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Unformatted text preview: UC Davis, BME BIM 162 Quantitative Concepts in Biomolecular Engineering Lecture 02
Structure of bi
s Derivation of bond angle of carbon atom Taylor expansion Energy versus force;
Equilibrium “Zero temperature”
versus “finite temperature” Summary: Energy and Boltzmann distribution A system (e.g., a molecule, or two interacting molecules) always tends
towards its lowest energy state.
Therefore: equilibrium minimum energy. Minimizing energy is the same as balancing forces. At finite temperature, thermal agitation causes random excursions of
the system from the state of minimum energy. However the higher the
energy of some state, the less likely is the system observed in this state.
The Boltzmann distribution gives the likelihood (probability pi) of finding
the system in a state i that has the energy Ei : pi e Ei
kBT kBT is often used as energy unit Biomolecules as part of the bigger picture Biomolecules as part of the bigger picture
Recall: Central dogma of
molecular biology Structure of Biomolecules: Design considerations H 2O
(aqueous environment) size
(<< visible) Tbio
(thermal agitation) bio molecule basic building block for living organisms
g g integrity / stability strength flexibility function variability evolution Structure of Biomolecules: Strength Flexibility
“backbone” held together by
covalent bonds Flexibility
rotation about axis of
single covalent bonds limited lifetime of ”weak” bonds
(“physical bonds”, e.g.,
van der Waals forces
hydrophobic interactions, …) “decorations”
(Alberts) Structure of Biomolecules: Strength Flexibility Strength Flexibility Covalent bonds: OO
CC HW Bond
kJ/mol kBT* Bond energy ”weak” interactions between
biomolecules: ~ 5 – 35 kBT
most frequently: ~ 15 kBT *at T=300K Structure of Biomolecules: DNA
Purins: Pyrimidins: Structure of Biomolecules: ssDNA in 3D Structure of Biomolecules: dsDNA in 3D Structure of Biomolecules: Proteins Hierarchy of structures: primary secondary tertiary quaternary
primary, secondary, tertiary, Genetic code: (Alberts) HW Structure of Biomolecules: Proteins Peptide bonds link amino acids biopolymer (Alberts) Structure of Biomolecules:
Proteins Many sequences within
the linear polymer of amino
acids fold into one of two
common 3D structures: the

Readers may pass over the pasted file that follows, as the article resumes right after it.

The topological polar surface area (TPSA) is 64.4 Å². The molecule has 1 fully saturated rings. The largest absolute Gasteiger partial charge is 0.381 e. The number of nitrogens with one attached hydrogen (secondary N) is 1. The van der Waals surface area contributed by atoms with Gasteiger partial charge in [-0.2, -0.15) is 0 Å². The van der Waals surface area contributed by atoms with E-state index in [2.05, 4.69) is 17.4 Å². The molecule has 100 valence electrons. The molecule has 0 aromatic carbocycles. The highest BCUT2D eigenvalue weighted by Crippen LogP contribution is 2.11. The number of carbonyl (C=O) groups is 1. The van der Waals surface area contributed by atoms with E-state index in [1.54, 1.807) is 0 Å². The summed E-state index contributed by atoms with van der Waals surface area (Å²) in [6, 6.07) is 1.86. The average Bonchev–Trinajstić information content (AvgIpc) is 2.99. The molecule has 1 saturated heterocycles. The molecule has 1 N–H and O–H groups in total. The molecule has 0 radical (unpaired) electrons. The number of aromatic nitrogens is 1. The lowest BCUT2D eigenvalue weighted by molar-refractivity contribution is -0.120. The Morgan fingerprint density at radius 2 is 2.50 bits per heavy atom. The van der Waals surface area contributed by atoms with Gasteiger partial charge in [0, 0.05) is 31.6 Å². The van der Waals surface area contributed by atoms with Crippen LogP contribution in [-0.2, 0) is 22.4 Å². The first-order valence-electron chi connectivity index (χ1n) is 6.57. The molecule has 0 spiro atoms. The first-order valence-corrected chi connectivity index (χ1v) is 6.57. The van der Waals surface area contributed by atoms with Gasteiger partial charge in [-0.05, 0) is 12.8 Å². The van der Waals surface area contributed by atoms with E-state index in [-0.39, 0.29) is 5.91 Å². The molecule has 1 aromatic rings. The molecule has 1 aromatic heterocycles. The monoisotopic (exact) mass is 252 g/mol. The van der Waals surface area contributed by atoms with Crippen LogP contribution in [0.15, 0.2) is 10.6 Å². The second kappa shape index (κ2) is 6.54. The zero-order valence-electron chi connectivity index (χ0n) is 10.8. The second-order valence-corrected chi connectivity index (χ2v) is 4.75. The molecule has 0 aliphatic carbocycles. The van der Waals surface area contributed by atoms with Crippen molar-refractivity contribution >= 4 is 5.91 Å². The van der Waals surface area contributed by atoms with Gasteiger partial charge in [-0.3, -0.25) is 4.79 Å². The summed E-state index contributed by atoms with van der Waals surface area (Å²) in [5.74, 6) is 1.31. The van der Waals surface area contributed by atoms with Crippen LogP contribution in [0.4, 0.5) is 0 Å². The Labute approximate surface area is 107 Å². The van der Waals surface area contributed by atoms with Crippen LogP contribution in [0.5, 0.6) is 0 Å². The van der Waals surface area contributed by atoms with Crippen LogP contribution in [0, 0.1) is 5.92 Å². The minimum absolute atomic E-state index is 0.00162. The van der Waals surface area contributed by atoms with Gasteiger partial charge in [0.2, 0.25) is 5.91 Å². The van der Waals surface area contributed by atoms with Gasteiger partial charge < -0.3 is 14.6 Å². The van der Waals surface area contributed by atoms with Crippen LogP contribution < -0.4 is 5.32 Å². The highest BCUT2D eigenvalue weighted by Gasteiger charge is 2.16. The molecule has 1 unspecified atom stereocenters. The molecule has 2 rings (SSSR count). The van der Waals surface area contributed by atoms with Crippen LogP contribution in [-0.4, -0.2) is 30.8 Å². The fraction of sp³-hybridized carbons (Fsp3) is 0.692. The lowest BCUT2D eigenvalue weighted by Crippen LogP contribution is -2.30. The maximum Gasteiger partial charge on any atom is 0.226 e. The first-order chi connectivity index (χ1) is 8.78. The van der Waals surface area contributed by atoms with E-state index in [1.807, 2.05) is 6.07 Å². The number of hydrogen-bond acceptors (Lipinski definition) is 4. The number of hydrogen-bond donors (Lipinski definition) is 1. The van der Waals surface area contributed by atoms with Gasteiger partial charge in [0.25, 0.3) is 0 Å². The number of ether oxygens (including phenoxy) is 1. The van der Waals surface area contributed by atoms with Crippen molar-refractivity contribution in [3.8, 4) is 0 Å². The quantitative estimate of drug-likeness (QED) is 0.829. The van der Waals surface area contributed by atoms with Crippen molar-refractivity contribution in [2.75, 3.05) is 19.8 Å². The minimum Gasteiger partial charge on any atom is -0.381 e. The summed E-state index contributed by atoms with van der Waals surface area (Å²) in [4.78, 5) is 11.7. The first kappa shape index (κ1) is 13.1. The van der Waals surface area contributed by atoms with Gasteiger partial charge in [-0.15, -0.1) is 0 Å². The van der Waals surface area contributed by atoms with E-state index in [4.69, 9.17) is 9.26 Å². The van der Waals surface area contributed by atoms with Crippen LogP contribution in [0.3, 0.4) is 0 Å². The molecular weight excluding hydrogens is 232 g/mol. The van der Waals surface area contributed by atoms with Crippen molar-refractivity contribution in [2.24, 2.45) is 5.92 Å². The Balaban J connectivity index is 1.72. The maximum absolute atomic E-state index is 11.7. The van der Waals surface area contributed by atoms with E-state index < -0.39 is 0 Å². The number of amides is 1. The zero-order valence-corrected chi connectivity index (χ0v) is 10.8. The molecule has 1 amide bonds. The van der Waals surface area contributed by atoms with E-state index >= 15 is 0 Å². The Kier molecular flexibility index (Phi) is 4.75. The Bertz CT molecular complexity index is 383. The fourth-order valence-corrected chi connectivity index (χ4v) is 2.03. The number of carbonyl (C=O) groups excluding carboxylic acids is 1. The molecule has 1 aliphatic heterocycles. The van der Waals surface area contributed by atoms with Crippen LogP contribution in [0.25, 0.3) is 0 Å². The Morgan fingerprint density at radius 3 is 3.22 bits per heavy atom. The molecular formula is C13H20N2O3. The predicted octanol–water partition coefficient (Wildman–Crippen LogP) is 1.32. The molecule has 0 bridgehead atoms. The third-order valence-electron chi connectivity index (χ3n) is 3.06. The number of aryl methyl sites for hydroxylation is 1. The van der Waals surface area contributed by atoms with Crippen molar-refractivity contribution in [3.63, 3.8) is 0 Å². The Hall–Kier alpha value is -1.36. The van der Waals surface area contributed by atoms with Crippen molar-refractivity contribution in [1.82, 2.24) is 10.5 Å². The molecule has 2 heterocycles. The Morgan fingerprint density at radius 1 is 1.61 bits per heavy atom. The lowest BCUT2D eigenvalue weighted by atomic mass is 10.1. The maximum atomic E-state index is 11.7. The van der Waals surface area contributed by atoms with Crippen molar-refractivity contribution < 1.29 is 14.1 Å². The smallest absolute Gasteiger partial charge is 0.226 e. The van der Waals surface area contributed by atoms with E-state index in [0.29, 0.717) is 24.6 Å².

-helix and the -sheet. (Alberts) Structure of Biomolecules: Proteins Example: Immunoglobulin (= Antibody) [IgG1] Structure of Biomolecules:
Proteins Typical sizes: (Alberts) Structure of Biomolecules: Lipids Example: Phospholipid [SOPC] 18:0-18:1
18:0 18:1 PC
1-Stearoyl-2-Oleoyl-sn-Glycero-3-Phosphocholine BIM 162 Homework 01 Due date: Thursday, 01/13/11 Please note: Include sufficient detail about your approach to solving homework problems. Explain the important steps in all
derivations and calculations and arrange them in a logical and reproducible order Consider a write-up using a computer
especially if your handwriting is hard to decipher. It is okay to work in teams on the solution of homework problems; however,
you must prepare the write-up yourself using your own words and figures. 1.
1 2. 3. 4.
4 Look up bond energies and distances (you may want to compare values from at least
two different sources if you use the WEB) to fill in the table given on the slide on
What is primary, secondary, tertiary, and quaternary protein structure? What
distinguishes a protein domain? (Brief answers.)
(Reference: http://www.ncbi.nlm.nih.gov/books/bv.fcgi?rid=mboc4.section.388 )
#displays (if Internet Explorer doesn’t work, use Firefox)
a. Load “An Introduction to DNA Structure (Jmol)” and inspect the whole sequence of
b. Find the dsDNA width and the distance between base pairs of the dsDNA.
c. Measure the distance between nucleotides of the ssDNA.
Find at least one scientific publication (give reference) that lists a value for the spacing
of bases in ssDNA. How does the value compare to your measurement in 4c? ...
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This note was uploaded on 07/12/2011 for the course BIM 162 taught by Professor Heinrich during the Spring '11 term at UC Davis.
- Spring '11